THE AISLE SEAT - by Mike McGranaghan
"COMIC-CON EPISODE IV: A FAN'S HOPE"
When San Diego's Comic-Con was first held in 1970, it was a small event in which comic book fans could learn more about their passion and meet those responsible for producing it. Only about 500 people attended. Today, it's an annual entertainment mecca that draws upwards of 140,000 attendees. The scope of Comic-Con has gone beyond comic books to include movies, TV shows, videogames – basically, anything that potentially has a fervent fanbase. Director Morgan Spurlock (Super Size Me) has set out to show the culture and climate of the event in his new documentary Comic-Con Episode IV: A Fan's Hope. If you get the joke in the title, this is definitely a movie for you.
Spurlock's cameras follow several people who all come to Comic-Con for different reasons. Holly Conrad has made intricately-detailed costumes based on the videogame Mass Effect, which she wants to show off in the Con's masquerade ball. Skip Harvey and Eric Henson are aspiring comic book artists who arrive with portfolios in hand, ready for the chance to have their work judged by representatives from various comics publishers. Chuck Rozanski is a veteran dealer, hoping to sell the super-rare comic book he owns; should he find the right buyer, he stands to earn $500,000. Finally, there's James Darling, a young man who met his girlfriend at Comic-Con the previous year, and now wants to propose to her there. (Wait until you see what happens!) Interspersed with these individuals' stories are interviews with the many famous folks who have attended the Con, as guests, or as fans, or as both. They include Kevin Smith, Joss Whedon, “The Walking Dead” creator Robert Kirkman, Seth Green, Olivia Wilde and, of course, the great Stan Lee. They offer their perspectives on the importance of Comic-Con.
Comic-Con Episode IV is a different kind of documentary for Morgan Spurlock. In all his previous films, he was front and center, acting as an on-screen guide. Whether he was warning us about the dangers of eating too much fast food, trying to find Osama bin Laden, or examining the role of product placement in motion pictures, he always provided commentary and humor. This time, he remains behind the camera, avoiding even basic narration. Spurlock simply lets the Con participants speak for themselves. I think he was right to take such an approach, as it yields a more pure portrait of what the event means to those who participate in it. What Spurlock discovers is that Comic-Con is all about love and acceptance. It is a place where people can come to celebrate whatever pop culture work they have intense passion for. It's also a place where everyone has that same devotion, and so no one judges anyone else. Many of the interview subjects talk about the joy of not feeling judged there, even if they've made themselves up to look like weird anime characters or videogame heroes. That's kind of a beautiful thing, and the movie really conveys it in a palpable way.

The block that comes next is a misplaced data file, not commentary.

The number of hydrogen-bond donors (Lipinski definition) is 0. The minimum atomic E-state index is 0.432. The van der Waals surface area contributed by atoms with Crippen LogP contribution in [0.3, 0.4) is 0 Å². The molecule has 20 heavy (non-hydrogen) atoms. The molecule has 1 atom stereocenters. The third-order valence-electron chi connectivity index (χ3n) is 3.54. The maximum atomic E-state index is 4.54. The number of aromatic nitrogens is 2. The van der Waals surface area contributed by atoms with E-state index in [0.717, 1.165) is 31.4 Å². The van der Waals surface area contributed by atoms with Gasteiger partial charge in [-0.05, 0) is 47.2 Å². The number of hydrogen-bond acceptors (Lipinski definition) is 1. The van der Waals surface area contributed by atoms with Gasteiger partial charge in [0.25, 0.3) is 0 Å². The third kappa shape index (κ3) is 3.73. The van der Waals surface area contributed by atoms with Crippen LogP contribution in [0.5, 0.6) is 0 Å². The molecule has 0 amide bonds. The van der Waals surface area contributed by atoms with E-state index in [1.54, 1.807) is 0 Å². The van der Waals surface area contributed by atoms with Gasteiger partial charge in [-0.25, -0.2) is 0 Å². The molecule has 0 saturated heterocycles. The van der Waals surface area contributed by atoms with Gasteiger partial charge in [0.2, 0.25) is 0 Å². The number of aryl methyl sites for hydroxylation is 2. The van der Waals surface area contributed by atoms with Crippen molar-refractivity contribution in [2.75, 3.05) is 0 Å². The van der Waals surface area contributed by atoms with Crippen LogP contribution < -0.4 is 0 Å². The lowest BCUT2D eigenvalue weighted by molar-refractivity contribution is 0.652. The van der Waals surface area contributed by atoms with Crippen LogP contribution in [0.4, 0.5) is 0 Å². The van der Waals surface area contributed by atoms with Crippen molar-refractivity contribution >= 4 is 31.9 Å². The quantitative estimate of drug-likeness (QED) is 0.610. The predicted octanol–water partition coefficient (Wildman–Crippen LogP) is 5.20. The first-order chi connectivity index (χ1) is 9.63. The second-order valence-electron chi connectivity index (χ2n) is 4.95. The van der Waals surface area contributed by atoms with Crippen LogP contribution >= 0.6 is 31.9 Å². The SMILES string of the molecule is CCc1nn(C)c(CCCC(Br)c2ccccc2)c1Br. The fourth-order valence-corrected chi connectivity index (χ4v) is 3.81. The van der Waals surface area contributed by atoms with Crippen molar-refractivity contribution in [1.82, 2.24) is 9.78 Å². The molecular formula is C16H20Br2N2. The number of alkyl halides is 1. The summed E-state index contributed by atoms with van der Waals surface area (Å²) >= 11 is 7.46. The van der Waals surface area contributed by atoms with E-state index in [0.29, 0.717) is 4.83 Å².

I suppose the criticism some might level against the film is that it's not particularly deep. Personally, I don't think it needs to be. It is simply an up-close look at the San Diego Comic-Con and the people who are drawn to it. The movie lets us see the motivations of a few especially compelling attendees, gives a sense of the crazy whirlwind atmosphere, and provides some understanding of why it has grown from an esoteric gathering into a significant launching pad for new works of entertainment. That's all it needs to do, and it does these things quite well. Comic-Con Episode IV: A Fan's Hope also acknowledges the joy of extreme fandom. People who love a comic book, a movie, a TV show, or a videogame are the ultimate appreciators; they don't just enjoy something, they celebrate it. Comic-Con is a place to celebrate together, usually with the very people whose work is being celebrated.
Insightful and often very funny, this is a thoroughly enjoyable documentary that, above all, nails one basic truth: the once-marginalized “geek culture” has now become the mainstream, and Comic-Con is a big part of the reason why.
Note: Comic-Con Episode IV: A Fan's Hope is playing in select theaters, and is also available on demand, via iTunes, Amazon Instant Videos, Dish Network, and other VOD platforms.
( 1/2 out of four)
Comic-Con Episode IV: A Fan's Hope is rated PG-13 for some sex and drug references, language and brief horror images. The running time is 1 hour and 28 minutes.
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